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Introduction

Safranin is a cationic dye used in histology and cytology to distinguish and identify different tissues and cells.  It is popular in medical research for staining acidic proteoglycan that is found in cartilage tissues, enabling the researchers to analyze cell chondrogenesis. The safranin is employed as a counter-stain in endospore staining and Gram’s staining.  It is mostly utilized for the identification of cartilage, mucin, and mast cell granules.

The safranin stain works by binding to acidic proteoglycans in cartilage tissues with a high affinity forming a reddish orange complex. The binding made cartilage tissues appear red when observed under the microscope. The safranin staining helps the researchers detect not only cartilage tissues but also all the body tissues and organs. The safranin stain is one of the most promising safe-lab stains used for histopathological and cytological research.

Properties

Safranin is a basic biological dye commonly used as a counter-stain in some of the staining protocols like gram staining. Following are the chemical and physical properties of the safranin.

  • Chemical name: 3,7-Diamino-2,8-dimethyl-5-phenylphenazinium chloride
  • Molecular weight: 350.84
  • Molecular formula: C20H19CIN4
  • Solubility: Soluble in ethanol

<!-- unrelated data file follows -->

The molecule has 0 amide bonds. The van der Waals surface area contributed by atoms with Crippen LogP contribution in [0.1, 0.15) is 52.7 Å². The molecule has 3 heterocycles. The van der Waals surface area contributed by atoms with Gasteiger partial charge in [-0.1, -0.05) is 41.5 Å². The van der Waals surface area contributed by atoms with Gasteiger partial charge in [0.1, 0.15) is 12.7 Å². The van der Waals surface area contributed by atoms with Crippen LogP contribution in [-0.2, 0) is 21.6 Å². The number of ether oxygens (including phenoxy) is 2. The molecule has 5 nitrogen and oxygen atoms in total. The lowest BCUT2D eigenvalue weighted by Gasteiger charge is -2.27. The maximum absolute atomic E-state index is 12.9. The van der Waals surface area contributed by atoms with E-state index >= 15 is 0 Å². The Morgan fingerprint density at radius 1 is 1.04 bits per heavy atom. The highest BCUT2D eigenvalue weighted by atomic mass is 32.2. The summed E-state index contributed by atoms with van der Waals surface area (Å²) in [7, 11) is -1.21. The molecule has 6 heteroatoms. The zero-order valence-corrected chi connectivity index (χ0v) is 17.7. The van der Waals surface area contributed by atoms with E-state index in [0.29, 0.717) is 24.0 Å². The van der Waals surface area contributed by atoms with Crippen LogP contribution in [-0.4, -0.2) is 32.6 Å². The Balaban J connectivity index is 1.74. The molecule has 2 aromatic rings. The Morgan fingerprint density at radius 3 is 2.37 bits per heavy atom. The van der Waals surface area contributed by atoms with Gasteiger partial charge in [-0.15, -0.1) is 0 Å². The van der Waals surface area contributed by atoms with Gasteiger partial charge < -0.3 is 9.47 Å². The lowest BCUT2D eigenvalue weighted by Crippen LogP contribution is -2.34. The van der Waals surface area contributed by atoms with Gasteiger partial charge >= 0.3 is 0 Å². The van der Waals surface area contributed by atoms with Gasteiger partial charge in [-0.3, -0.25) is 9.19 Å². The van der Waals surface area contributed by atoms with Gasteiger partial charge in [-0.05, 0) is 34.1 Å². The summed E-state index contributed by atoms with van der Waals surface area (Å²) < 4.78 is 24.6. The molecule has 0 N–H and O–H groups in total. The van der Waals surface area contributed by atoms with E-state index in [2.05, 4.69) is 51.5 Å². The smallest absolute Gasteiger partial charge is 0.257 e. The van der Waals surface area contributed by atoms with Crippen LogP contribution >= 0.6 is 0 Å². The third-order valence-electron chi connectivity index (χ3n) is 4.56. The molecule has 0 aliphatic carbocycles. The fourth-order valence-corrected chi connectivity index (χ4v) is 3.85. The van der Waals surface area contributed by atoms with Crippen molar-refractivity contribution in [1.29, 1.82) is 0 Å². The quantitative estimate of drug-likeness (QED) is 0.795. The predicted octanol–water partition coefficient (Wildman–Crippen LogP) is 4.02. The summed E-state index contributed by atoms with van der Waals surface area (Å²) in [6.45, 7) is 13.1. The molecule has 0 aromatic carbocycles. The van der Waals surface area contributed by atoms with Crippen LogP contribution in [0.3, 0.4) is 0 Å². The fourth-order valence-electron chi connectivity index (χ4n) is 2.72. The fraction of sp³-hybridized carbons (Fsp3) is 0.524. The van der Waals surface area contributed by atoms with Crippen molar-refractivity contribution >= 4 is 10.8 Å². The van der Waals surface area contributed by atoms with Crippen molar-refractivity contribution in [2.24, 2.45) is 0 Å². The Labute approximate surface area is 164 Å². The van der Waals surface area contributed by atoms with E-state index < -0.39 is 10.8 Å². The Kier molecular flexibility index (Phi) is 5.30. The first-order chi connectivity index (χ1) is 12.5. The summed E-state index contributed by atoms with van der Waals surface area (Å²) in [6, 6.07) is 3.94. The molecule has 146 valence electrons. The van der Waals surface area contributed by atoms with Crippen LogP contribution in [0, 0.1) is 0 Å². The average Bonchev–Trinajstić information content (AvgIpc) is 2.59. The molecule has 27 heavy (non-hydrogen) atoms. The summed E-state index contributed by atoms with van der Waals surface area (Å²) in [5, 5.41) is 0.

• Color: Brownish red
  • Odor: No specific odor
  • Physical structure: Powder

Staining procedures

The following procedure should be followed for safranin staining.

To prepare the staining solution;

  1. Add 20mg safranin powder to a 100ml beaker.
  2. Pour 20ml distilled water in the beaker and make 0.1% safranin staining solution by constant stirring.
  3. Transfer 20mg of fast green dye in another 100ml beaker. Moreover, make it 0.1% staining solution by adding 20ml distilled water in it.
  4. Filter both the staining solutions to avoid particles.

To prepare slides for observation;

  1. Hydrate the slides after deparaffinization.
  2. After washing the slides, stain them with the fast green solution for 5-10 minutes.
  3. Rinse the slides with 0.1% acetic acid for 10-15 seconds.
  4. Stain the slides with 0.1% safranin solution for 20-30 minutes.
  5. Clear and dehydrate the slides (Dehydrate in 95% and 100% ethanol)
  6. Observe the slides under the microscope for qualitative and quantitative analysis.

Gram’s staining